A woman in a man’s (chess) world
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At first glance, one would think that a petite and demure first year college student like Jean Karen Enriquez would not be capable of standing up to a man. Yet this is what this 16-year-old lady has been doing all along—on the chess board, that is.
“The first time I saw her play chess and beat every guy in the AAP, I knew right then and there that I had to have her on my team,” says National University (NU) chess coach Jose “Jojo” Aquino Jr. “She is a strong tactical player and tries to win every game by attacking early. As a woman chess player, her style of play is simply commendable.”
Back then, Karen was still playing for the high school team of Adamson University, a perennial rival of NU in the UAAP chess wars. Her impressive style of play—which Jojo says can easily beat any FIDE (Fédération Internationale des Échecs)-rated male chess player today—did not go unnoticed.
As soon as Karen finished high school, various college coaches started offering her a slot in their respective chess teams. Aside from NU, other schools like the University of the Philippines and Adamson, her high school alma mater, tried to recruit her. She had a hard time deciding because her parents had wanted her to take up dentistry in another school.
But coach Jojo and her love for the game prevailed. “I chose NU because I wanted to continue playing chess. I want to become a strong chess player like Jerad Docena. I’m sure, with coach Jojo’s training, I’d still be able to learn more,” beams Karen. Jerad is one the most famous young Filipino grandmasters today.
Together with male members of the NU varsity chess team—Ryan Magtapuc, Vince Medina, John Rey Batucan and Antonio Almidal—Karen trains under coach Jojo at the NU chess room every Monday, Wednesday and Friday. They meet up at 3 p.m.—covering a lot of topics, from improving her chess-playing skills to becoming more patient and focused during games.
“She’s already got the talent,” says Jojo. “My job is to ensure that she keeps playing and develop more confidence without being too overconfident during actual games. That way, she’d be able to fulfill her dream of becoming a highly rated chess player, or even become our very first woman grandmaster.”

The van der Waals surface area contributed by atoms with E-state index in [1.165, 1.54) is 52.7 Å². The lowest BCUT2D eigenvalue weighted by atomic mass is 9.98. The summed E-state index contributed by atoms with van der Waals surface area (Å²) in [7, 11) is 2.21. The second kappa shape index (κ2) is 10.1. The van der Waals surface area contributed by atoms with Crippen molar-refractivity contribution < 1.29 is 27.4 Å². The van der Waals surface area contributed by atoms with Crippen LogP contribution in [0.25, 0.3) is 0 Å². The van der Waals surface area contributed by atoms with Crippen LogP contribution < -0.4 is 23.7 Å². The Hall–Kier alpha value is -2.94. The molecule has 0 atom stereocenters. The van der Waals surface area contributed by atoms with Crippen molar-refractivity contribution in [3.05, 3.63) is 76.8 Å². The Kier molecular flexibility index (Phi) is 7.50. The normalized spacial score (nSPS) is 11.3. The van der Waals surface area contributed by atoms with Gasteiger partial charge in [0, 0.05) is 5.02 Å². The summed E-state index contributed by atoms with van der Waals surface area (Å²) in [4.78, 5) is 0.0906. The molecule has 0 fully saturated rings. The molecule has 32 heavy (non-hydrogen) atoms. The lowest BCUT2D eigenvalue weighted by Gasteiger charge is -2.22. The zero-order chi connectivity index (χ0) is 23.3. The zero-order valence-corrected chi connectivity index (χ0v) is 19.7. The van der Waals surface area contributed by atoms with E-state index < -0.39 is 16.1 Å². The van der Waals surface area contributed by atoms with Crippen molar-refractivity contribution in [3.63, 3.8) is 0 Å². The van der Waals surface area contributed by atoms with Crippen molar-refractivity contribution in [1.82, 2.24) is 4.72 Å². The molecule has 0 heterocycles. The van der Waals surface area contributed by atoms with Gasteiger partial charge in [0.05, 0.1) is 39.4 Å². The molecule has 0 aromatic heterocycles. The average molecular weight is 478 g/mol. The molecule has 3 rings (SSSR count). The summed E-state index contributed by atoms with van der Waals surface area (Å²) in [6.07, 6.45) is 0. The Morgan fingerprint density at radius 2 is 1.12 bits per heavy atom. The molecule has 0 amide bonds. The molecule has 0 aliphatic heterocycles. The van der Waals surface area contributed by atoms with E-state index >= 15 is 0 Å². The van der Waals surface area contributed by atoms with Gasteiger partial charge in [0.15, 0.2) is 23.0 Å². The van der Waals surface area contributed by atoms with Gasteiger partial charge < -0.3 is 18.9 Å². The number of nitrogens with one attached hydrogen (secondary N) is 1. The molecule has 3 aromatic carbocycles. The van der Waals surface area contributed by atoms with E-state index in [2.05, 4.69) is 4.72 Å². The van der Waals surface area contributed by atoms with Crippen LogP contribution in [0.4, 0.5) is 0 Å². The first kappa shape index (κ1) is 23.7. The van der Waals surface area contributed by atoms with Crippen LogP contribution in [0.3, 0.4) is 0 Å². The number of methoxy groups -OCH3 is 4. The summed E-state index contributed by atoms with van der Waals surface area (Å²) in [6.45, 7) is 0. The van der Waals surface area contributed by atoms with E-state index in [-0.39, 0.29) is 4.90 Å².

Karen reveals that playing chess was not really her first sport. She had been playing basketball with her friends, but they’d often tease her playing style to the point of bullying her, so she stopped.
At the same time, she got intrigued when she saw one of her male cousins wearing a chess varsity uniform. She somehow envied him since he didn’t have to attend school regularly, yet he still manages to get good grades.
Karen started hanging out at the Marikina Chess Club in Calumpang to learn about the sport. Then barely 10 years old, no one taught her to play chess—she simply watched and learned. That same year, when the Rotary Club of Marikina organized a chess tournament, she joined as “saling-pusa” but surprisingly won first place.
She soon developed an affinity for chess, even playing at Luneta on a wager, mostly with male players. She also kept on joining tournaments in and out of school, soundly beating a number of her mostly male counterparts one after the other.
The rest is history. In 2011, she joined the annual Shell National Youth Active Chess Championship and emerged as grand champion in the girls junior division. This year, she won the third leg of the Shell chess tournament in Batangas with an impressive record of nine straight wins with not a single loss. Such a feat is considered unprecedented for a woman chess player, especially since this is the first time that male and female players competed against each other in a grueling round-robin tournament.
Jackie Ampil, social investment manager of Pilipinas Shell, believes that this year’s chess tournament is not just meant to help the youth develop positive values and keep away from vices. “It is also a testament to a slowly emerging trend that girls, too, can achieve what their male counterparts could do if they put their hearts and minds into what they have set out to do,” says Jackie. “I’m proud of what Karen has achieved thus far and I hope that she’d continue to perform well during the grand finals in September.”
The Shell National Youth Active Chess Championship is a legacy program of Pilipinas Shell that has been running for the past 21 years. “Aside from our focus on environmental management and protection, developing new energy sources, promoting road safety and awareness among others, our nationwide chess program is one of our innovative methods in developing the potentials of Filipino youths to become productive individuals while helping the country move towards progress,” adds Jackie.
Karen, for her part, is likewise optimistic of her chances this year. She feels confident enough that she now has what it takes to win. But more than winning the title, Karen says that she’ll feel a lot better if she could beat more male chess players in the process. “It would give me a greater sense of pride,” she says.
And why not? In a sport dominated by males, a young lady named Karen is now inching her way to the top.
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